I woke up for Prague a little hungover from Mai-lys' birthday party, combined with the fact that we had to get up really early. Here we are drinking coffees in the airport, while we wait for check-in to open:
Vidar is a wuss - he's afraid of taking off and landing, so I practically had to hold his hand. (I write this mostly because I know it's going to piss him off when he reads this.) We got to Prague and it was already getting pretty late, and we weren't sure exactly where we had to go. We invested in seats on a private van hire, which was only 10 dollars each. The exchange rate for czech korunas is 18:1 though, so it was a seemingly hefty 540 korunas altogether.
We got to the hostel, which was the best one I've stayed at yet. For 2 dollars extra a night, we went from bunk beds with smelly strangers to a private 4 bed room. Little did I know that Vidar snores louder then your average chainsaw. I got maybe 3 hours of sleep per night? Thanks Vidar.
First on the agenda was meeting Marta's parents, who don't speak a word of English, so that was interesting trying to communicate. Marta would make a good interpreter one day. They brought kielbasa, home made cherry jam, bread, beer, and some other thing with cabbage and meat - we had a Polish feast when they left. Which was early, because it was Sunday and some people have to work.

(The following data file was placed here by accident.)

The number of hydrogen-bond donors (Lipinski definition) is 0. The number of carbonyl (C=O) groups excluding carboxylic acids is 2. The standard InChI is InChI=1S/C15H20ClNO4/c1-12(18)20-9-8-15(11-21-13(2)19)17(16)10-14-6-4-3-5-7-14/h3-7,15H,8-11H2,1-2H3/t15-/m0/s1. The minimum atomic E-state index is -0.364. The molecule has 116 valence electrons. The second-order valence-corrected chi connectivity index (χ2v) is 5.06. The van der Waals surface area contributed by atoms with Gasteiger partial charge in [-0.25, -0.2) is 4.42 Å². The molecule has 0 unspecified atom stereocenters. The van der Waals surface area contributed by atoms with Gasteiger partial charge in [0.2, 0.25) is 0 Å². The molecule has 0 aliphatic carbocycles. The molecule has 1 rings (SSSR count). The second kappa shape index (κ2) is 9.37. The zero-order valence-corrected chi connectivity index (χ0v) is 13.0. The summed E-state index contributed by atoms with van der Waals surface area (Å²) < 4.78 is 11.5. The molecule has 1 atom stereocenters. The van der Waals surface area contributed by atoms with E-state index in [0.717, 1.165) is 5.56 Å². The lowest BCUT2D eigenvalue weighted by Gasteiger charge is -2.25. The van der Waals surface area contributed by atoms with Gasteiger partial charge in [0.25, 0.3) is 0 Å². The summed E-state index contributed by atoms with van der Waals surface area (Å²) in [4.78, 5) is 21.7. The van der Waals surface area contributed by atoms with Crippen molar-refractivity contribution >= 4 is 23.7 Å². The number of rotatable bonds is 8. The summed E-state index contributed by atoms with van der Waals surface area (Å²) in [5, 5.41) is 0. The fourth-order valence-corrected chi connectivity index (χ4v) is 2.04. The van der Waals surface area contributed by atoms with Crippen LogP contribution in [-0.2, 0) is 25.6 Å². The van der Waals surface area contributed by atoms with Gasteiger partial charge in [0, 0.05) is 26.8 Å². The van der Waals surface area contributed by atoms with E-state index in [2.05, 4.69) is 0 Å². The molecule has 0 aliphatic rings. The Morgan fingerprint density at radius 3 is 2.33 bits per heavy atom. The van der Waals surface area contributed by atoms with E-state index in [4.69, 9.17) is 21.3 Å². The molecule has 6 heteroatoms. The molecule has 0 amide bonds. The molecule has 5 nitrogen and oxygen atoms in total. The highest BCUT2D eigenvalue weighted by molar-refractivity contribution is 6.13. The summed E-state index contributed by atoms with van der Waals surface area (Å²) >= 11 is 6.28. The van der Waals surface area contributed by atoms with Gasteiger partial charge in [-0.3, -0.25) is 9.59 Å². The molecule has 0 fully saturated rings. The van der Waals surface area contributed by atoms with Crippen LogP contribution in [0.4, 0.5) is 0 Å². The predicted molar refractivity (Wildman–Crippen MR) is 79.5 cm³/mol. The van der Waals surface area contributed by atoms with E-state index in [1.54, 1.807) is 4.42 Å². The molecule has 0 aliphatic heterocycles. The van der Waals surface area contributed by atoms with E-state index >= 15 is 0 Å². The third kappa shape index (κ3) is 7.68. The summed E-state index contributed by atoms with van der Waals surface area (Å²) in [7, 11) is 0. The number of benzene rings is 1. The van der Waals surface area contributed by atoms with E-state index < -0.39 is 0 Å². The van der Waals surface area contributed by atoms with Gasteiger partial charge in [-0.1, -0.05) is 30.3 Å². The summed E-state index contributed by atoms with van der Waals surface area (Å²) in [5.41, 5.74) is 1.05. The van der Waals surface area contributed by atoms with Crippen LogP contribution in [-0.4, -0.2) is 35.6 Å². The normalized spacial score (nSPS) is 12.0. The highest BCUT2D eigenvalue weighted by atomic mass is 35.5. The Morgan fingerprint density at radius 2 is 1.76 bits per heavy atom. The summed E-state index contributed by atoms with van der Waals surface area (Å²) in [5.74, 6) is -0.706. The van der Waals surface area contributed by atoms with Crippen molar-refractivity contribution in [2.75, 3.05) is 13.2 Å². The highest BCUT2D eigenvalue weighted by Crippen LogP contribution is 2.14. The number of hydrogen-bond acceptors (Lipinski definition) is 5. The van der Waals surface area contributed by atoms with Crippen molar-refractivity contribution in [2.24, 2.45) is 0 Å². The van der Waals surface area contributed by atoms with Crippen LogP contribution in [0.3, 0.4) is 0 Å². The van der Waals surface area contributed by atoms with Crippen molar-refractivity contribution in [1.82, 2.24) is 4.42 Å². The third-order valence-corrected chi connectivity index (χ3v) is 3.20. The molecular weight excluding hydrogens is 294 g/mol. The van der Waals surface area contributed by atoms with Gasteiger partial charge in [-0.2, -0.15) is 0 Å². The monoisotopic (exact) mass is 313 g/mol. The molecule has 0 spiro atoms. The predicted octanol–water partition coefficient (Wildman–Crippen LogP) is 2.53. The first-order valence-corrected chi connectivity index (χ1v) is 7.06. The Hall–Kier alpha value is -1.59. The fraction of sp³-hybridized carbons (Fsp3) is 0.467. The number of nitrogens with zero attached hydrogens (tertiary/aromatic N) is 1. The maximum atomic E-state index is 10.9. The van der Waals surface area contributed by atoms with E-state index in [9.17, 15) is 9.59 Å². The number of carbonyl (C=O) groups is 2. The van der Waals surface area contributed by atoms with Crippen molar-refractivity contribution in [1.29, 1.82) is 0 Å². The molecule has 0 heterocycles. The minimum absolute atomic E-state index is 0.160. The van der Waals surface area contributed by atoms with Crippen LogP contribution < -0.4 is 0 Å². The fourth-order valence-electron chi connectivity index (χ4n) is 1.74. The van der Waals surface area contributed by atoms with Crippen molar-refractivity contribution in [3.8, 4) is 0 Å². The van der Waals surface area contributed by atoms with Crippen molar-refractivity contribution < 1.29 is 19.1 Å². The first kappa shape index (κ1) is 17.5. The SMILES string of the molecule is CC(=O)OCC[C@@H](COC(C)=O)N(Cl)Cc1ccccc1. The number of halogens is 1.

We shared a kitchen with some Welsh guys who were out on a bachelor party of sorts. They've gone the past few years, because it's a cheap and fun getaway. I'd have to agree - I think it was my cheapest trip so far...
The one Welsh guy, Neil, showed us the local bar. On the very short walk we already began to admire the architecture. The name of the bar was Tlusta Koala - Fat Koala. Marta got a kick out of that - she can read some Czech, as it's similar to Polish. It's all Greek to me. (Ha!)
Our Welsh friend turned out to be really funny, if maybe a little uninhibited. He didn't mind talking about the filthiest of subjects, even with ladies present. He always ended questions with "Innay?", which confused me at first. After a while, I figured out it meant "isn't it" - but it wasn't always used after yes or no questions, so it could be confusing. Crazy Welsh:
I'm not sure what was going on in this picture to be honest. We may have gotten overexcited by the price of beer (about $2), and drank a little too much. We got some sandwiches and chips at the local grocery and stumbled home. Me and Vidar got in a fight, because he spilled water all over my bed, and told me I had to sleep in it. I'm not gonna even bother telling his side of the story, because it's preposterous. History is written by the victors.